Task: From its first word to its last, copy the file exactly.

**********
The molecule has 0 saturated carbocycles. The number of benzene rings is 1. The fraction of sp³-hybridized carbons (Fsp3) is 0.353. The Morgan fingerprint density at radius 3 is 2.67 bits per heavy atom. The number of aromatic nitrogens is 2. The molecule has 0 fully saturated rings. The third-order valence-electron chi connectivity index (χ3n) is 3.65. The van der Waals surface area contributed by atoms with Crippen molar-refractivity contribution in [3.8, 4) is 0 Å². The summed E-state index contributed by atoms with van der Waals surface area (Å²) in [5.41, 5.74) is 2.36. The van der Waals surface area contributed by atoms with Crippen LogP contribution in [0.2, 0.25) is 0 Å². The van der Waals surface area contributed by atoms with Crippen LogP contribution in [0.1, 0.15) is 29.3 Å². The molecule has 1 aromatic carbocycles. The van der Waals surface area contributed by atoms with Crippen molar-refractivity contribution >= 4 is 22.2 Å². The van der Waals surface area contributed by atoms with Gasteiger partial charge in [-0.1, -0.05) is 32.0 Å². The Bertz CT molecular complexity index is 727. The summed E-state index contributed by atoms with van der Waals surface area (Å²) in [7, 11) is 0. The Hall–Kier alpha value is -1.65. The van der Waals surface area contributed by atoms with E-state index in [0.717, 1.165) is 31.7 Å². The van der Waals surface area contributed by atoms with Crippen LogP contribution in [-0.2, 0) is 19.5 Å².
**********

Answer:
The molecule has 0 saturated carbocycles. The number of benzene rings is 1. The fraction of sp³-hybridized carbons (Fsp3) is 0.353. The Morgan fingerprint density at radius 3 is 2.67 bits per heavy atom. The number of aromatic nitrogens is 2. The molecule has 0 fully saturated rings. The third-order valence-electron chi connectivity index (χ3n) is 3.65. The van der Waals surface area contributed by atoms with Crippen molar-refractivity contribution in [3.8, 4) is 0 Å². The summed E-state index contributed by atoms with van der Waals surface area (Å²) in [5.41, 5.74) is 2.36. The van der Waals surface area contributed by atoms with Crippen LogP contribution in [0.2, 0.25) is 0 Å². The van der Waals surface area contributed by atoms with Crippen LogP contribution in [0.1, 0.15) is 29.3 Å². The molecule has 1 aromatic carbocycles. The van der Waals surface area contributed by atoms with Crippen molar-refractivity contribution >= 4 is 22.2 Å². The van der Waals surface area contributed by atoms with Gasteiger partial charge in [-0.1, -0.05) is 32.0 Å². The Bertz CT molecular complexity index is 727. The summed E-state index contributed by atoms with van der Waals surface area (Å²) in [7, 11) is 0. The Hall–Kier alpha value is -1.65. The van der Waals surface area contributed by atoms with E-state index in [0.717, 1.165) is 31.7 Å². The van der Waals surface area contributed by atoms with Crippen LogP contribution in [-0.2, 0) is 19.5 Å².